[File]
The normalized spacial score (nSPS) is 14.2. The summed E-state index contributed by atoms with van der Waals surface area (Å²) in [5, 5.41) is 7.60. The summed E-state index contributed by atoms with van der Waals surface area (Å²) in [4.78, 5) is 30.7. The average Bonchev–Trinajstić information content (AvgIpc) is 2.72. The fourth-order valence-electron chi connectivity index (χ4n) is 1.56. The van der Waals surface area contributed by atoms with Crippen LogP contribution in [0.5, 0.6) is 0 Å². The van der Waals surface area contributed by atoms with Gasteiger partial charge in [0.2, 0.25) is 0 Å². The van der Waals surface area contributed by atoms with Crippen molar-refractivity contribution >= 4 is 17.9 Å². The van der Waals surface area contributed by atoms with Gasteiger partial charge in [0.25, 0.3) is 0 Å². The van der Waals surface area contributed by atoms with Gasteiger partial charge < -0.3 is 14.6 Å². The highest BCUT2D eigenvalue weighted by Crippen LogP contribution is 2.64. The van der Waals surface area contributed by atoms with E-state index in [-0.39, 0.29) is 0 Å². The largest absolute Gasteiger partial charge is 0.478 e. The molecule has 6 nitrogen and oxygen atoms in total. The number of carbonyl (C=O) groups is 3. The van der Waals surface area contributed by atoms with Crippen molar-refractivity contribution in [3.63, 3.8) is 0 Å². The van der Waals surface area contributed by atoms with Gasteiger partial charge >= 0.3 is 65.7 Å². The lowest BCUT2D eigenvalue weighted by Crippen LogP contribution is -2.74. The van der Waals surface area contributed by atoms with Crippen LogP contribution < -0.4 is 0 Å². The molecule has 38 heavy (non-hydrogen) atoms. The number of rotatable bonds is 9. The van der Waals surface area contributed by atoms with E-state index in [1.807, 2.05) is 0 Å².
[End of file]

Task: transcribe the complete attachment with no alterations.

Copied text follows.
The normalized spacial score (nSPS) is 14.2. The summed E-state index contributed by atoms with van der Waals surface area (Å²) in [5, 5.41) is 7.60. The summed E-state index contributed by atoms with van der Waals surface area (Å²) in [4.78, 5) is 30.7. The average Bonchev–Trinajstić information content (AvgIpc) is 2.72. The fourth-order valence-electron chi connectivity index (χ4n) is 1.56. The van der Waals surface area contributed by atoms with Crippen LogP contribution in [0.5, 0.6) is 0 Å². The van der Waals surface area contributed by atoms with Gasteiger partial charge in [0.2, 0.25) is 0 Å². The van der Waals surface area contributed by atoms with Crippen molar-refractivity contribution >= 4 is 17.9 Å². The van der Waals surface area contributed by atoms with Gasteiger partial charge in [0.25, 0.3) is 0 Å². The van der Waals surface area contributed by atoms with Gasteiger partial charge < -0.3 is 14.6 Å². The highest BCUT2D eigenvalue weighted by Crippen LogP contribution is 2.64. The van der Waals surface area contributed by atoms with E-state index in [-0.39, 0.29) is 0 Å². The largest absolute Gasteiger partial charge is 0.478 e. The molecule has 6 nitrogen and oxygen atoms in total. The number of carbonyl (C=O) groups is 3. The van der Waals surface area contributed by atoms with Crippen molar-refractivity contribution in [3.63, 3.8) is 0 Å². The van der Waals surface area contributed by atoms with Gasteiger partial charge >= 0.3 is 65.7 Å². The lowest BCUT2D eigenvalue weighted by Crippen LogP contribution is -2.74. The van der Waals surface area contributed by atoms with Crippen LogP contribution < -0.4 is 0 Å². The molecule has 38 heavy (non-hydrogen) atoms. The number of rotatable bonds is 9. The van der Waals surface area contributed by atoms with E-state index in [1.807, 2.05) is 0 Å².